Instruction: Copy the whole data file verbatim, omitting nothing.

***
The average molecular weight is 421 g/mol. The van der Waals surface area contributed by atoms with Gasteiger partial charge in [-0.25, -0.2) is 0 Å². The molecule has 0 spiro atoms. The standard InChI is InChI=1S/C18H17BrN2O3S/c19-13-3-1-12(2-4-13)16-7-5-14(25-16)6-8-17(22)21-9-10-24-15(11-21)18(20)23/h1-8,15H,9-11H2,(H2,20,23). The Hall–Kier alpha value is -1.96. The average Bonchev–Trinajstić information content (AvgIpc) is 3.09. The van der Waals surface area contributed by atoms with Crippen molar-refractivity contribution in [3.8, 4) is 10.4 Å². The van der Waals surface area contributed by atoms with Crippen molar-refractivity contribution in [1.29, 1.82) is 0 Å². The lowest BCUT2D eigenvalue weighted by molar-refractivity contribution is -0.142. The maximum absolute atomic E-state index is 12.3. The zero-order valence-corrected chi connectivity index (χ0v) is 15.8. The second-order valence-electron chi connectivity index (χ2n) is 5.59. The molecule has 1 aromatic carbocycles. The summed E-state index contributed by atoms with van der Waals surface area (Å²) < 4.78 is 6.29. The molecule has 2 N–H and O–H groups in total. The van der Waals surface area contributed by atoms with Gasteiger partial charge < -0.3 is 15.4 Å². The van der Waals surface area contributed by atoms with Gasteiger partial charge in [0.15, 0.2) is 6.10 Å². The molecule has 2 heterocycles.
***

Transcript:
The average molecular weight is 421 g/mol. The van der Waals surface area contributed by atoms with Gasteiger partial charge in [-0.25, -0.2) is 0 Å². The molecule has 0 spiro atoms. The standard InChI is InChI=1S/C18H17BrN2O3S/c19-13-3-1-12(2-4-13)16-7-5-14(25-16)6-8-17(22)21-9-10-24-15(11-21)18(20)23/h1-8,15H,9-11H2,(H2,20,23). The Hall–Kier alpha value is -1.96. The average Bonchev–Trinajstić information content (AvgIpc) is 3.09. The van der Waals surface area contributed by atoms with Crippen molar-refractivity contribution in [3.8, 4) is 10.4 Å². The van der Waals surface area contributed by atoms with Crippen molar-refractivity contribution in [1.29, 1.82) is 0 Å². The lowest BCUT2D eigenvalue weighted by molar-refractivity contribution is -0.142. The maximum absolute atomic E-state index is 12.3. The zero-order valence-corrected chi connectivity index (χ0v) is 15.8. The second-order valence-electron chi connectivity index (χ2n) is 5.59. The molecule has 1 aromatic carbocycles. The summed E-state index contributed by atoms with van der Waals surface area (Å²) < 4.78 is 6.29. The molecule has 2 N–H and O–H groups in total. The van der Waals surface area contributed by atoms with Gasteiger partial charge < -0.3 is 15.4 Å². The van der Waals surface area contributed by atoms with Gasteiger partial charge in [0.15, 0.2) is 6.10 Å². The molecule has 2 heterocycles.